It was so much easier a few years ago when resumes were delivered by mail and not the internet. Though speed is certainly important and it is vital to have the ability to make immediate contact with the person who will be ultimately deciding your employment fate, the question must be raised: How do you make your resume stand out in today’s digital delivery system?
It was just seven years ago during my last In Transition period when I mailed resumes through the U.S. Post Office. I was able to get the attention of prospective employers by using an off-white or even a “macho” steel-colored stationery. And of course the quality or weight of the paper was always the topic for serious discussion amongst those who were in the job-seeking market. On a recent trip to Staples I noticed that Resume Quality Stationery was still available but of course one needs to ask why you would buy such paper? Unless it is important for you to have quality resume paper so that when you hand your resume to the interviewer he or she takes notice, I ask the question again: Why would you need such an added expense?
Remember, the resume is the tool to get you your initial interview. It needs to get the attention of the decision-maker immediately because you are just one of hundreds interested in opening that proverbial front door. You need to make a positive impression and unfortuantely that is much more difficult with a digital resume than what was the case previously in formal written form.
Before you do anything it is imperative that you visit a website that can answer most of your resume questions: http://www.rockportinstitute.com/resumes.html. Though this website by Rockport Institute will not write your resume for you, it will certainly point you in the right direction. Of course there are individuals and services that will indeed write your resume. These services are usually costly and unless it is a job that you feel you need to really invest in panache, it is very likely that with a few pointers you can achieve a top-notched resume on your own.
Remember, a resume is your marketing tool; it is your attention-getter; it is your door-opener. You certainly want to talk about your past achievements (education, awards, etc.) but in true marketing form, you want to also describe the benefits that your future employer will receive by hiring you. Describe how you can bring new thinking into play, improve their bottom-line and bring a new exciting perspective to the organization. Detail how your experience with other entities can help them in the future and more importantly promote the idea that you are so unique in your abilities that within a year of being hired that you will pay for yourself in added returns for the organization. Tough task to achieve? Yes, but certainly not impossible.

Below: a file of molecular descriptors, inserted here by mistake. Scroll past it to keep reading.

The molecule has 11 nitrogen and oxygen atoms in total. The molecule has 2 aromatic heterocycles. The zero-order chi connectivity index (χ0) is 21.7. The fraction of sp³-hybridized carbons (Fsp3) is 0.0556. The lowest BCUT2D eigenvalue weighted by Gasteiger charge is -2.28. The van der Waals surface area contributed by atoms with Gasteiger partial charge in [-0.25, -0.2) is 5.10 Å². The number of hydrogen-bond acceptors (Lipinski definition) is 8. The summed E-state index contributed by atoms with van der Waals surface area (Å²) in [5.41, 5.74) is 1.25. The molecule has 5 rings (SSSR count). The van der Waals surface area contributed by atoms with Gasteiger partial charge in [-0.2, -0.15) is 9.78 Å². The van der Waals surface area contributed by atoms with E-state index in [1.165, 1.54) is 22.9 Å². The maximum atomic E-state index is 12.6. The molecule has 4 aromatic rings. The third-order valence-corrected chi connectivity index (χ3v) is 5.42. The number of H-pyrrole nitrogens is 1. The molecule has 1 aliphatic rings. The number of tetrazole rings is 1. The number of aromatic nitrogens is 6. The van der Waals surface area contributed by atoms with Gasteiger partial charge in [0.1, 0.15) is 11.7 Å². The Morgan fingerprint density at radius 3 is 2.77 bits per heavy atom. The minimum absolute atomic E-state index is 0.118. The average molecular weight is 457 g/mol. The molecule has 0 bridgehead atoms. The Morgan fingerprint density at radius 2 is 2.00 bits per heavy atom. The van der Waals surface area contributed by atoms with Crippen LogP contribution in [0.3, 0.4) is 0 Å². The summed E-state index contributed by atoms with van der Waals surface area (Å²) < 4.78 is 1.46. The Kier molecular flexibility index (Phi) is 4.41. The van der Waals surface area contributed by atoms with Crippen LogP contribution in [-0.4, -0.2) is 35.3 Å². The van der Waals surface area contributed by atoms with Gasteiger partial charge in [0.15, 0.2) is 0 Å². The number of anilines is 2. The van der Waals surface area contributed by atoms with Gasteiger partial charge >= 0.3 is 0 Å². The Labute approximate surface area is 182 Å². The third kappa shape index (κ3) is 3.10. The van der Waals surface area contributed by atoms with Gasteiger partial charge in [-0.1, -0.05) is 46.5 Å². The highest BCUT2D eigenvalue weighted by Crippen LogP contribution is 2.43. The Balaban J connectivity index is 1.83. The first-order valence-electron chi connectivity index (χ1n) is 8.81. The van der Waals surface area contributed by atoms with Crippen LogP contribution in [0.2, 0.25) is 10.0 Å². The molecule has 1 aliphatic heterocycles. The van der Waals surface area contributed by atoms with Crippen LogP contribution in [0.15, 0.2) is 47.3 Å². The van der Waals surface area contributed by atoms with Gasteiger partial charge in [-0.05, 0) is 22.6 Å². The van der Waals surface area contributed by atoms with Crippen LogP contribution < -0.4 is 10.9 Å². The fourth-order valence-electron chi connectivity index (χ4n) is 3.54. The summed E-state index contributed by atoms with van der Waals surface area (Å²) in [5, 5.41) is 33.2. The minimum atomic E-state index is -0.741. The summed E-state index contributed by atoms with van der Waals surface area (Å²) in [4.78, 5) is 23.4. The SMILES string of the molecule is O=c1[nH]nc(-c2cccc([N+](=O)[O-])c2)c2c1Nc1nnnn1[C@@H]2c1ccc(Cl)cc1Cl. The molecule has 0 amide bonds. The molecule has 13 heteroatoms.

Promote and market yourself like any other product on the market. Use your business associates and contacts to help you in this process. Have your contacts write recommendations for your candidacy and have them forward them to the selection committee or search firm. Of course these should only be from individuals who have a direct personal relationship with the decision-makers.
Use your LinkedIn Profile as a marketing tool. Hopefully you have already arranged for 10 to 20 recommendations from a wide variety of friends, contacts and business associates to be displayed on your Profile. Use your LinkedIn Profile as an adjunct to your resume by listing it as part of your contact information on your resume, cover letter and even as an element of your e-mail signature. And if you author a blog make sure that address is also listed.
To get the attention of the decision-makers I have used an old technique – I have included a professional photo of myself as part of my resume. No, it looks better than your typical business card picture and looks nothing like a realtor or insurance agent. I do not know if it makes a difference but I will try it until I find something else to make me stand above the other candidates in the marketplace.
Though many would like you to think that there is a science to all this, many would confess that it is all art. You need to position yourself in the most dynamic and positive light available and that is different for every candidate and for every decision-maker. I don’t know about you but I will keep trying until I get it right. Good Luck!